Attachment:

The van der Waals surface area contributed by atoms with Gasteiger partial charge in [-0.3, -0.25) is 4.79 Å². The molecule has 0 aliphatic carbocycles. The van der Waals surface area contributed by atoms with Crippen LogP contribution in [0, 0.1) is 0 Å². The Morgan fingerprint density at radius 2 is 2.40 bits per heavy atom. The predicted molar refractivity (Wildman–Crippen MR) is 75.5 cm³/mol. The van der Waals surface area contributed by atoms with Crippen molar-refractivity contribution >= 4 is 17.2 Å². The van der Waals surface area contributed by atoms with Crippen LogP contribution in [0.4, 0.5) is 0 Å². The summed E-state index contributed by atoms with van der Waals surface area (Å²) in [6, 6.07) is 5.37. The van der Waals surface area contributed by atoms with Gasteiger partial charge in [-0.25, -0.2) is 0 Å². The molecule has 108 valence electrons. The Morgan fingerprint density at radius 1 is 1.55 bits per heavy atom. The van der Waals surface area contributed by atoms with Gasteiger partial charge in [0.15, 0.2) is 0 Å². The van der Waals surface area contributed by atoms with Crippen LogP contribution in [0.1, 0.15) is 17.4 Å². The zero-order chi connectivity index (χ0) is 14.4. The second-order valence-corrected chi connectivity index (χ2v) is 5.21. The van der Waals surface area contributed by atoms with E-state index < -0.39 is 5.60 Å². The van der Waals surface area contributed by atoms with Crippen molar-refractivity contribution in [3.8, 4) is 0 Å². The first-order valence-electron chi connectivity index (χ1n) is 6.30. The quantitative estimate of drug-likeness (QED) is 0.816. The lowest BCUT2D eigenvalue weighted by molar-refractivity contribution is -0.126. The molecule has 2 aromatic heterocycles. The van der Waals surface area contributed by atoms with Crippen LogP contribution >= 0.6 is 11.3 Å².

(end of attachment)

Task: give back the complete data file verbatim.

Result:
The van der Waals surface area contributed by atoms with Gasteiger partial charge in [-0.3, -0.25) is 4.79 Å². The molecule has 0 aliphatic carbocycles. The van der Waals surface area contributed by atoms with Crippen LogP contribution in [0, 0.1) is 0 Å². The Morgan fingerprint density at radius 2 is 2.40 bits per heavy atom. The predicted molar refractivity (Wildman–Crippen MR) is 75.5 cm³/mol. The van der Waals surface area contributed by atoms with Crippen molar-refractivity contribution >= 4 is 17.2 Å². The van der Waals surface area contributed by atoms with Crippen LogP contribution in [0.4, 0.5) is 0 Å². The summed E-state index contributed by atoms with van der Waals surface area (Å²) in [6, 6.07) is 5.37. The van der Waals surface area contributed by atoms with Gasteiger partial charge in [-0.25, -0.2) is 0 Å². The molecule has 108 valence electrons. The Morgan fingerprint density at radius 1 is 1.55 bits per heavy atom. The van der Waals surface area contributed by atoms with Gasteiger partial charge in [0.15, 0.2) is 0 Å². The van der Waals surface area contributed by atoms with Crippen LogP contribution in [0.1, 0.15) is 17.4 Å². The zero-order chi connectivity index (χ0) is 14.4. The second-order valence-corrected chi connectivity index (χ2v) is 5.21. The van der Waals surface area contributed by atoms with E-state index < -0.39 is 5.60 Å². The van der Waals surface area contributed by atoms with Crippen molar-refractivity contribution in [3.8, 4) is 0 Å². The first-order valence-electron chi connectivity index (χ1n) is 6.30. The quantitative estimate of drug-likeness (QED) is 0.816. The lowest BCUT2D eigenvalue weighted by molar-refractivity contribution is -0.126. The molecule has 2 aromatic heterocycles. The van der Waals surface area contributed by atoms with Crippen LogP contribution >= 0.6 is 11.3 Å².